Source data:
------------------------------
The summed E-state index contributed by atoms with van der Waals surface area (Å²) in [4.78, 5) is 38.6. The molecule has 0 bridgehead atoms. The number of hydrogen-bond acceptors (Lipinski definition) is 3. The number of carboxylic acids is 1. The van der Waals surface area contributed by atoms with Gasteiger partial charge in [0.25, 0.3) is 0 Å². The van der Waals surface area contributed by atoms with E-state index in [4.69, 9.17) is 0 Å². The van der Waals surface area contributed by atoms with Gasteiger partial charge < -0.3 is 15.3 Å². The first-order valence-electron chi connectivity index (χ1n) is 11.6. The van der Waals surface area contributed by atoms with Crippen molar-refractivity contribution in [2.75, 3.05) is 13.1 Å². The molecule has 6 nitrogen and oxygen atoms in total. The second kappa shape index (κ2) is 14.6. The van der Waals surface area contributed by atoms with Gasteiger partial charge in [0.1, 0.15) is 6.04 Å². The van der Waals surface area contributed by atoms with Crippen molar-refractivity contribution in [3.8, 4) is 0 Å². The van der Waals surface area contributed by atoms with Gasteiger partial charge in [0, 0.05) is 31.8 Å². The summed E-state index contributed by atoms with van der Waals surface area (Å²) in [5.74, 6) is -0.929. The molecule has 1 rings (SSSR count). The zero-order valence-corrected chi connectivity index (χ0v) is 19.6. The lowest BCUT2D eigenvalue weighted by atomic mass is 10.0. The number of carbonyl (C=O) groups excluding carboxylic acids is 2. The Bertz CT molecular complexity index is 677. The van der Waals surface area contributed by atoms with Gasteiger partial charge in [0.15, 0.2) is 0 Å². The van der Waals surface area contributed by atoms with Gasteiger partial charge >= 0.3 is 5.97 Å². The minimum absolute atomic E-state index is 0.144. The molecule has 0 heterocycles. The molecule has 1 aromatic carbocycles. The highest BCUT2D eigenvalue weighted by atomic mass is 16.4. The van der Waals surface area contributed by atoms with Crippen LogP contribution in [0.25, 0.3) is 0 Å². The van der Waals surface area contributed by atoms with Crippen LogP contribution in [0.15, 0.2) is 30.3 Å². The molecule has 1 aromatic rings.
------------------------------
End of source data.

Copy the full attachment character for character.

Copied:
The summed E-state index contributed by atoms with van der Waals surface area (Å²) in [4.78, 5) is 38.6. The molecule has 0 bridgehead atoms. The number of hydrogen-bond acceptors (Lipinski definition) is 3. The number of carboxylic acids is 1. The van der Waals surface area contributed by atoms with Gasteiger partial charge in [0.25, 0.3) is 0 Å². The van der Waals surface area contributed by atoms with E-state index in [4.69, 9.17) is 0 Å². The van der Waals surface area contributed by atoms with Gasteiger partial charge < -0.3 is 15.3 Å². The first-order valence-electron chi connectivity index (χ1n) is 11.6. The van der Waals surface area contributed by atoms with Crippen molar-refractivity contribution in [2.75, 3.05) is 13.1 Å². The molecule has 6 nitrogen and oxygen atoms in total. The second kappa shape index (κ2) is 14.6. The van der Waals surface area contributed by atoms with Gasteiger partial charge in [0.1, 0.15) is 6.04 Å². The van der Waals surface area contributed by atoms with Crippen molar-refractivity contribution in [3.8, 4) is 0 Å². The van der Waals surface area contributed by atoms with Gasteiger partial charge in [0, 0.05) is 31.8 Å². The summed E-state index contributed by atoms with van der Waals surface area (Å²) in [5.74, 6) is -0.929. The molecule has 1 rings (SSSR count). The zero-order valence-corrected chi connectivity index (χ0v) is 19.6. The lowest BCUT2D eigenvalue weighted by atomic mass is 10.0. The number of carbonyl (C=O) groups excluding carboxylic acids is 2. The Bertz CT molecular complexity index is 677. The van der Waals surface area contributed by atoms with Gasteiger partial charge in [0.15, 0.2) is 0 Å². The van der Waals surface area contributed by atoms with Gasteiger partial charge >= 0.3 is 5.97 Å². The minimum absolute atomic E-state index is 0.144. The molecule has 0 heterocycles. The molecule has 1 aromatic carbocycles. The highest BCUT2D eigenvalue weighted by atomic mass is 16.4. The van der Waals surface area contributed by atoms with Crippen LogP contribution in [0.25, 0.3) is 0 Å². The van der Waals surface area contributed by atoms with Crippen LogP contribution in [0.15, 0.2) is 30.3 Å². The molecule has 1 aromatic rings.